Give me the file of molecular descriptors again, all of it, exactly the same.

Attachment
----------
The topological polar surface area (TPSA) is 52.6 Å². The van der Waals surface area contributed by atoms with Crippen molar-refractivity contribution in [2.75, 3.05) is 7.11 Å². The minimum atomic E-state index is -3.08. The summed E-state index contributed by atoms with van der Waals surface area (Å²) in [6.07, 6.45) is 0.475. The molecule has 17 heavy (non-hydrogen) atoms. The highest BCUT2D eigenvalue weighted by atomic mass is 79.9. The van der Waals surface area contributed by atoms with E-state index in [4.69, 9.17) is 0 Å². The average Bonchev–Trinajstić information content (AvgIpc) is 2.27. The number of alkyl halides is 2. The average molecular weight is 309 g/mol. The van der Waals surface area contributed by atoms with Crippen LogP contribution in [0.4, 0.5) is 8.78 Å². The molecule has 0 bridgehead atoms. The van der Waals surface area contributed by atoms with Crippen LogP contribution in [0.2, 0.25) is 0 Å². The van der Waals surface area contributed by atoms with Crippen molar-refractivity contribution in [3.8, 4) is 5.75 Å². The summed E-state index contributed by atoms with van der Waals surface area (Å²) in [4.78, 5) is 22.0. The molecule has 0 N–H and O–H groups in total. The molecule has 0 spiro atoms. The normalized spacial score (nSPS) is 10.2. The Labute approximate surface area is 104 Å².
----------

The topological polar surface area (TPSA) is 52.6 Å². The van der Waals surface area contributed by atoms with Crippen molar-refractivity contribution in [2.75, 3.05) is 7.11 Å². The minimum atomic E-state index is -3.08. The summed E-state index contributed by atoms with van der Waals surface area (Å²) in [6.07, 6.45) is 0.475. The molecule has 17 heavy (non-hydrogen) atoms. The highest BCUT2D eigenvalue weighted by atomic mass is 79.9. The van der Waals surface area contributed by atoms with E-state index in [4.69, 9.17) is 0 Å². The average Bonchev–Trinajstić information content (AvgIpc) is 2.27. The number of alkyl halides is 2. The average molecular weight is 309 g/mol. The van der Waals surface area contributed by atoms with Crippen LogP contribution in [0.4, 0.5) is 8.78 Å². The molecule has 0 bridgehead atoms. The van der Waals surface area contributed by atoms with Crippen LogP contribution in [0.2, 0.25) is 0 Å². The van der Waals surface area contributed by atoms with Crippen molar-refractivity contribution in [3.8, 4) is 5.75 Å². The summed E-state index contributed by atoms with van der Waals surface area (Å²) in [4.78, 5) is 22.0. The molecule has 0 N–H and O–H groups in total. The molecule has 0 spiro atoms. The normalized spacial score (nSPS) is 10.2. The Labute approximate surface area is 104 Å².